Patricia Heaton understands what it’s like to be Paula McFadden, aka “The Goodbye Girl.”
Heaton, the Emmy-winning star of “Everybody Loves Raymond” and a mother of four sons, “lived a lot of what Paula was living” for many years.
McFadden is the no-longer-ingenue, unlucky-in-love Broadway dancer whose struggle to find romance and security is the subject of Neil Simon’s “The Goodbye Girl.”
In TNT’s new version of the heartfelt comedy, which premieres 8 p.m. ET Friday, Heaton plays McFadden and Jeff Daniels co-stars as struggling actor Elliot Garfield, with whom McFadden is forced to share an apartment. Hallie Kate Eisenberg is McFadden’s wise-beyond-her-years daughter, Lucy, and Richard Benjamin directs.
Heaton saw the original 1977 movie, starring Marsha Mason and Richard Dreyfuss, who won an Academy Award for his performance.
“I mean I was 3 at the time, but I remember it clearly,” jokes the 45-year-old star.
But Heaton believes the romantic tale has a timeless quality because “the theme is extremely universal — people looking to having some loving relationship and a satisfying career.”
Only very minor updates were necessary, such as giving Garfield a cell phone, but having it dropped and broken so as to not lose the important scene when he calls McFadden from a pay phone.
Otherwise Heaton notes New York is still “a tough place” to live, especially for those in the arts. “Actors are still struggling and doing bad off-, off-, off-Broadway things, and women are still getting together with completely inappropriate men!
“I had eight sublets in nine years,” says Heaton, recalling “points in my life in New York where I just didn’t think I was going to make it as an actor and didn’t know how I was going to make a living.”
She took what work she could, including dancing in an industrial shoe show, and eventually landed a role on Broadway in the musical “Don’t Get Started.”
Now living in Los Angeles with actor-producer husband David Hunt and their sons, Heaton retains empathy for any struggling actor.
“I was driving my kids home from school and we went by a sandwich store and there’s a great big sponge rubber sandwich waving. I told the boys, 'Wave ... because there’s an actor inside that costume. That could be you, and it could have been me, too!”’
Will Raymond return?
Over the last eight years, of course, she’s become famous and won two Emmys for her role as Debra Barone, the sane wife who’s driven half-crazy by husband Ray and his family in “Everybody Loves Raymond.”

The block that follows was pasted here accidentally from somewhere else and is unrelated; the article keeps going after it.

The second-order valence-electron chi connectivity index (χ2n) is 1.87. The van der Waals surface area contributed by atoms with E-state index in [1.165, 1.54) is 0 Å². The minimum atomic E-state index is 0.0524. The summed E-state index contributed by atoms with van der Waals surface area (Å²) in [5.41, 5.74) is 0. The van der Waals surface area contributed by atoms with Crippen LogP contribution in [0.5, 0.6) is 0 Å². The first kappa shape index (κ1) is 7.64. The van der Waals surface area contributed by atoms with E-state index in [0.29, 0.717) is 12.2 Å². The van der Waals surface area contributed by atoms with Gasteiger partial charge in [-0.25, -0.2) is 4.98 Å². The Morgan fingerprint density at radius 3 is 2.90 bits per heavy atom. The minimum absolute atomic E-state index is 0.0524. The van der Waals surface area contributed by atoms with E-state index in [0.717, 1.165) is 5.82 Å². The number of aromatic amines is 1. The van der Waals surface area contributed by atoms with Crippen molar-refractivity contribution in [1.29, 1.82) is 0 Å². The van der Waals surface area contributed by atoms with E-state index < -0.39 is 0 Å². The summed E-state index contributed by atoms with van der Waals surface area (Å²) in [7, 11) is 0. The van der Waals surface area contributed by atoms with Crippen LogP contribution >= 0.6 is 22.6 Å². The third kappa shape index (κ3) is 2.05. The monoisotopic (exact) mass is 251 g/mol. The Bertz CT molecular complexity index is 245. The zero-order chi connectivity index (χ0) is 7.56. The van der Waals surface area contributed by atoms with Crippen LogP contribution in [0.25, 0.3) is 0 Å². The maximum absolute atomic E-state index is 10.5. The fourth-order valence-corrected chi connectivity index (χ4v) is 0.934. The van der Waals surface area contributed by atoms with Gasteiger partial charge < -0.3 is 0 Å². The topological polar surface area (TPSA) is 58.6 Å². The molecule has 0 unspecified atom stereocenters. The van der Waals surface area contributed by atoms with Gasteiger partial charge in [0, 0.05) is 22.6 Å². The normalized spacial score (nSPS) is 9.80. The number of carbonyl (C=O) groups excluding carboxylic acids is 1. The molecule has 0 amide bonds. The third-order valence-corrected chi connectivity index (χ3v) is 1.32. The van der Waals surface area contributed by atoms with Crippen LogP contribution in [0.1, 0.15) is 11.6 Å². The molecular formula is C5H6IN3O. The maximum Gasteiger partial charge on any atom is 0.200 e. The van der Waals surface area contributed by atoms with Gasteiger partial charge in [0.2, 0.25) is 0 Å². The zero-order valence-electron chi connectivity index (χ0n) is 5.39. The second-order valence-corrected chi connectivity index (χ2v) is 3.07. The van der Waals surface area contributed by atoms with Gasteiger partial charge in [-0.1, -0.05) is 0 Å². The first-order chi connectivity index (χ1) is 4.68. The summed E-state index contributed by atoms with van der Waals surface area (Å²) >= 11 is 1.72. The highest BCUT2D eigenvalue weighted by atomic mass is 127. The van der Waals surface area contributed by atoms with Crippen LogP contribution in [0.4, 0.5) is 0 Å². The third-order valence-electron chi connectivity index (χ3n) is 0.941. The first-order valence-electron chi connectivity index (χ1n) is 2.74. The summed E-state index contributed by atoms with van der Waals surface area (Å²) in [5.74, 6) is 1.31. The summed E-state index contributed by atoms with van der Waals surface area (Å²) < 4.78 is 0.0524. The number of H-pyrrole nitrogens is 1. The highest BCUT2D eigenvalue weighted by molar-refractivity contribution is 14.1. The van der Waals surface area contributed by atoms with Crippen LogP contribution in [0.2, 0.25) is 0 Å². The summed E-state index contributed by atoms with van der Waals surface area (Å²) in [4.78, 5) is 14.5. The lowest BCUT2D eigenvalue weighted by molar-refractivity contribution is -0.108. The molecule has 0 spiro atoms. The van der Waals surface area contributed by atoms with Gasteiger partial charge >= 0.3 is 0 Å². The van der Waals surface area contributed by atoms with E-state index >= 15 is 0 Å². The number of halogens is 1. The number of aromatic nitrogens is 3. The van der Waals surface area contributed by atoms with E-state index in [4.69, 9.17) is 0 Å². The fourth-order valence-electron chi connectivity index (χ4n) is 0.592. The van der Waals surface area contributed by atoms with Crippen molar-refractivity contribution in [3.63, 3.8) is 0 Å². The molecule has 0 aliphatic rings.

Will the top-rated CBS sitcom be back for a ninth season?
“I guess I hear at the end of January,” she says, noting she’s trying to be prepared — “just for my own mental health” — for the possibility it might end.
But she doesn’t think even the show’s star, Ray Romano, and creator, Phil Rosenthal, know yet whether it will be back or not.
“Ray’s got other projects on the burner. Phil has other projects on the burner. On the other hand, a show like this only comes around one time, so you need to be really sure that you are completely finished with it,” Heaton says. “To get another show that comes anywhere near this would be like getting lightning in a bottle — twice. It’s not very likely to happen.”
But she also understands the quality must remain high. “We don’t want to do a ninth year where the alien spaceship lands in the Barones’ backyard because they’ve run out of things to talk about!”
Benjamin, whose directing credits include “My Favorite Year,” “Milk Money,” “Marci X” and the made-for-TV “Laughter on the 23rd Floor,” says Heaton was cast as McFadden after Simon told him to watch “Everybody Loves Raymond” because “this girl is great, this girl is fearless, not afraid of anything and doesn’t care whether you like her or don’t like her, which means you really do like her.”
Benjamin watched and agreed.
“There are funny people and not funny people,” he says. “She knows where the jokes are without letting you catch her at it.”